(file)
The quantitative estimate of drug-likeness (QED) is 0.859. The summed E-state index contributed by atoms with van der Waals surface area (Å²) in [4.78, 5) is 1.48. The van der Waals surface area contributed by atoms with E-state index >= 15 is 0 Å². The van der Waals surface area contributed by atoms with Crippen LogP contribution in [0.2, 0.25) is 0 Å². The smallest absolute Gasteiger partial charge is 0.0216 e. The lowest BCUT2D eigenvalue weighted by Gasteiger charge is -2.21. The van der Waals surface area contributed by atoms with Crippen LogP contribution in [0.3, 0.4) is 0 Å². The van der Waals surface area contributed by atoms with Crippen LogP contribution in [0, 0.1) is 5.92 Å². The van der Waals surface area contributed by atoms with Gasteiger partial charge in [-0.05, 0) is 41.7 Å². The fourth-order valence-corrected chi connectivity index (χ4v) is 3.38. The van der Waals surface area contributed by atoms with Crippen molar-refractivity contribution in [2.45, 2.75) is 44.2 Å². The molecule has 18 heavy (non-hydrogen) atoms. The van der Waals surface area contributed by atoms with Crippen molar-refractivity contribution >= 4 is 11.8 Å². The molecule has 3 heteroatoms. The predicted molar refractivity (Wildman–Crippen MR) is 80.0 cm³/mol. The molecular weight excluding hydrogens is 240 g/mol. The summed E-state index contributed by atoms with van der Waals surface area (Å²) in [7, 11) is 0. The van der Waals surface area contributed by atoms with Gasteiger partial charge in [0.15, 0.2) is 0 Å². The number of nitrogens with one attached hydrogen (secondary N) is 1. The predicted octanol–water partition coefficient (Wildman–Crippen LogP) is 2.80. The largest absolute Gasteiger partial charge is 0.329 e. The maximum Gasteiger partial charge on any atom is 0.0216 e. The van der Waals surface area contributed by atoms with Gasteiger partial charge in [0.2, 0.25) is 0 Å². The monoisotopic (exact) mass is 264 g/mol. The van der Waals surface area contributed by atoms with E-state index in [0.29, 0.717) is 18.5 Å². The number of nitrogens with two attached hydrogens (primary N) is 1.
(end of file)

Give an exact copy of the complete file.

The quantitative estimate of drug-likeness (QED) is 0.859. The summed E-state index contributed by atoms with van der Waals surface area (Å²) in [4.78, 5) is 1.48. The van der Waals surface area contributed by atoms with E-state index >= 15 is 0 Å². The van der Waals surface area contributed by atoms with Crippen LogP contribution in [0.2, 0.25) is 0 Å². The smallest absolute Gasteiger partial charge is 0.0216 e. The lowest BCUT2D eigenvalue weighted by Gasteiger charge is -2.21. The van der Waals surface area contributed by atoms with Crippen LogP contribution in [0.3, 0.4) is 0 Å². The van der Waals surface area contributed by atoms with Crippen LogP contribution in [0, 0.1) is 5.92 Å². The van der Waals surface area contributed by atoms with Gasteiger partial charge in [-0.05, 0) is 41.7 Å². The fourth-order valence-corrected chi connectivity index (χ4v) is 3.38. The van der Waals surface area contributed by atoms with Crippen molar-refractivity contribution in [2.45, 2.75) is 44.2 Å². The molecule has 18 heavy (non-hydrogen) atoms. The van der Waals surface area contributed by atoms with Crippen molar-refractivity contribution >= 4 is 11.8 Å². The molecule has 3 heteroatoms. The predicted molar refractivity (Wildman–Crippen MR) is 80.0 cm³/mol. The molecular weight excluding hydrogens is 240 g/mol. The summed E-state index contributed by atoms with van der Waals surface area (Å²) in [7, 11) is 0. The van der Waals surface area contributed by atoms with Gasteiger partial charge in [0.15, 0.2) is 0 Å². The number of nitrogens with one attached hydrogen (secondary N) is 1. The predicted octanol–water partition coefficient (Wildman–Crippen LogP) is 2.80. The largest absolute Gasteiger partial charge is 0.329 e. The maximum Gasteiger partial charge on any atom is 0.0216 e. The van der Waals surface area contributed by atoms with Gasteiger partial charge in [0.2, 0.25) is 0 Å². The monoisotopic (exact) mass is 264 g/mol. The van der Waals surface area contributed by atoms with E-state index in [0.29, 0.717) is 18.5 Å². The number of nitrogens with two attached hydrogens (primary N) is 1.